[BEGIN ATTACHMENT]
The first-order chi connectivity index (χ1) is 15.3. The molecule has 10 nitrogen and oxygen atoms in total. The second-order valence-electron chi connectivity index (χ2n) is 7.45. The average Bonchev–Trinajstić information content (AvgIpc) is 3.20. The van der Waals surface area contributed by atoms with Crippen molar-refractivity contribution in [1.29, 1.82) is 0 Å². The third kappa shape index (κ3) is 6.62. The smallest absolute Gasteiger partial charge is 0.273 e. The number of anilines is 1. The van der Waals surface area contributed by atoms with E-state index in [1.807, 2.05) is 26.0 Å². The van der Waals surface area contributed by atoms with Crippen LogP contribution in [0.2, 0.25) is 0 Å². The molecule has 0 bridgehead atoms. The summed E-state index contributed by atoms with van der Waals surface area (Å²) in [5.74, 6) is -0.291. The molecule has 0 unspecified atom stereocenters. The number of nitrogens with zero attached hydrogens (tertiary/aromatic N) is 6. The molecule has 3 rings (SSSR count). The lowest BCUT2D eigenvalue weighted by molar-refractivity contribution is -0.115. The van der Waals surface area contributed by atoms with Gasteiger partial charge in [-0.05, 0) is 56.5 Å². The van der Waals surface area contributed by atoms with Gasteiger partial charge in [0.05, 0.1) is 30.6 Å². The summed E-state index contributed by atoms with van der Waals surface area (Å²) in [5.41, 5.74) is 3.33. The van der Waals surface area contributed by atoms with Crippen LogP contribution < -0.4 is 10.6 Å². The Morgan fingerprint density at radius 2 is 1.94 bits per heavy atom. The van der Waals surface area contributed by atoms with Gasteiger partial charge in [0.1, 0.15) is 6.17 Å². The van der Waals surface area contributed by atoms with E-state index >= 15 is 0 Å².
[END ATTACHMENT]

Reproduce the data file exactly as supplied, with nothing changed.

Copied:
The first-order chi connectivity index (χ1) is 15.3. The molecule has 10 nitrogen and oxygen atoms in total. The second-order valence-electron chi connectivity index (χ2n) is 7.45. The average Bonchev–Trinajstić information content (AvgIpc) is 3.20. The van der Waals surface area contributed by atoms with Crippen molar-refractivity contribution in [1.29, 1.82) is 0 Å². The third kappa shape index (κ3) is 6.62. The smallest absolute Gasteiger partial charge is 0.273 e. The number of anilines is 1. The van der Waals surface area contributed by atoms with E-state index in [1.807, 2.05) is 26.0 Å². The van der Waals surface area contributed by atoms with Crippen LogP contribution in [0.2, 0.25) is 0 Å². The molecule has 0 bridgehead atoms. The summed E-state index contributed by atoms with van der Waals surface area (Å²) in [5.74, 6) is -0.291. The molecule has 0 unspecified atom stereocenters. The number of nitrogens with zero attached hydrogens (tertiary/aromatic N) is 6. The molecule has 3 rings (SSSR count). The lowest BCUT2D eigenvalue weighted by molar-refractivity contribution is -0.115. The van der Waals surface area contributed by atoms with Gasteiger partial charge in [-0.05, 0) is 56.5 Å². The van der Waals surface area contributed by atoms with Gasteiger partial charge in [0.05, 0.1) is 30.6 Å². The summed E-state index contributed by atoms with van der Waals surface area (Å²) in [5.41, 5.74) is 3.33. The van der Waals surface area contributed by atoms with Crippen LogP contribution < -0.4 is 10.6 Å². The Morgan fingerprint density at radius 2 is 1.94 bits per heavy atom. The van der Waals surface area contributed by atoms with Gasteiger partial charge in [0.1, 0.15) is 6.17 Å². The van der Waals surface area contributed by atoms with E-state index >= 15 is 0 Å².